ABySS introduces parallel implementations of graph simplifications present in Euler and Velvet. ABySS iteratively removes spurs shorter than a threshold. ABySS performs bubble smoothing by bounded search and prefers the path supported by more reads. It also transforms simple non-intersecting paths into contigs and performs mate threading. ABySS uses a compact representation of the K-mer graph. Each graph node represents a K-mer and its reverse complement. Each graph node keeps 8 bits of extra information: the existence or non-existence of each of the four possible one-letter extensions at each end. The graph edges are implicit in this extra information. ABySS follows paths in parallel starting at arbitrary graph nodes per CPU. From any node, ABySS finds its successor elegantly: the node’s last K-1 bases, plus a one-base extension indicated by an edge, is converted numerically to the address (including CPU assignment) of the successor node. When a path traverses a node on a different CPU, the process emits a request for information. Since inter-CPU communication is typically slow, the process works on other graph nodes while waiting for the response.

In a post-process, ABySS exploits paired-end reads to merge contigs. ABySS does not build scaffolds. In summary, ABYSS is scalable assembly software for Solexa short reads and paired end reads.

5.4. The de Bruijn Graph in AllPaths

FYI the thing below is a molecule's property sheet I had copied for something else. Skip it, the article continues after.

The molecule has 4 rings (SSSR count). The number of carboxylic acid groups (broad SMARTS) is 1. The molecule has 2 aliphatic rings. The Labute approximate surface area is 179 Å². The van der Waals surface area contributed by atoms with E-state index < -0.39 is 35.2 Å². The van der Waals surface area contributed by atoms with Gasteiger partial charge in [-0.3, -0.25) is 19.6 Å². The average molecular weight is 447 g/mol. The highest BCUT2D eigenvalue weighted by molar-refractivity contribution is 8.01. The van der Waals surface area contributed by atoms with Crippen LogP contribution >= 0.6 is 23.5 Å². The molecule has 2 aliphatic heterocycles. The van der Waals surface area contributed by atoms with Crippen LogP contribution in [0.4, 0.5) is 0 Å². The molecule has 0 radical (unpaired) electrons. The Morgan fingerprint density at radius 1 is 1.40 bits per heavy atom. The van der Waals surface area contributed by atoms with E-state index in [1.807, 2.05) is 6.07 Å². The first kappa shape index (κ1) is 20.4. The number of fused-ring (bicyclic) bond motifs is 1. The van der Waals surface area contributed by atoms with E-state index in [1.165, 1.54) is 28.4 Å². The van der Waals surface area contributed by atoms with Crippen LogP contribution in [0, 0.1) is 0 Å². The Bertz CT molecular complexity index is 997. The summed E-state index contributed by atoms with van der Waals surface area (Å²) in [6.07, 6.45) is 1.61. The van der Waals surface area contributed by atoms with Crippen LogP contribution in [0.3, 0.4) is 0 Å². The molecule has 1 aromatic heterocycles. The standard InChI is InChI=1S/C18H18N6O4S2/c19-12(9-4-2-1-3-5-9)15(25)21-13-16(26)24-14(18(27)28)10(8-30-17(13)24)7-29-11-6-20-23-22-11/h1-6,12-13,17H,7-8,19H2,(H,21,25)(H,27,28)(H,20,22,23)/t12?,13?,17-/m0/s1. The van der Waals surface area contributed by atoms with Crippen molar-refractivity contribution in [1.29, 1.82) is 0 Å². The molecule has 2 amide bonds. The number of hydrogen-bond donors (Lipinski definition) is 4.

AllPaths is a DBG assembler intended for application to large genomes. It was published with results on simulated data [

57] and revised for real data [

58].

AllPaths uses a read-correcting pre-processor related to spectral alignment in Euler. It trusts K-mers that occur at high frequency in reads and at high quality (where each base must be confirmed by a minimum number of base calls with QV above a threshold). It retains reads whose K-mers are trusted. The filter operates on K-mers for three values of K. The filter is relaxed in two ways. Reads are restored if up to two substitutions to low-QV base calls make its K-mers trusted. K-mers are restored later if they are essential for building a path between paired-end reads.

AllPaths invokes a second pre-processor that creates “unipaths.” The process begins with the calculation of perfect read overlaps seeded by K-mers. It assigns numerical identifiers to the K-mers such that many K-mers seen consecutively in reads and overlaps receive consecutive identifiers. It populates a database of identifier intervals and the read links between them. It merges intervals to an extent that is consistent with all the reads. The operation is equivalent to DBG construction followed by elimination of singletons. The database implementation probably reduces the RAM requirement for the graph construction, which comes next.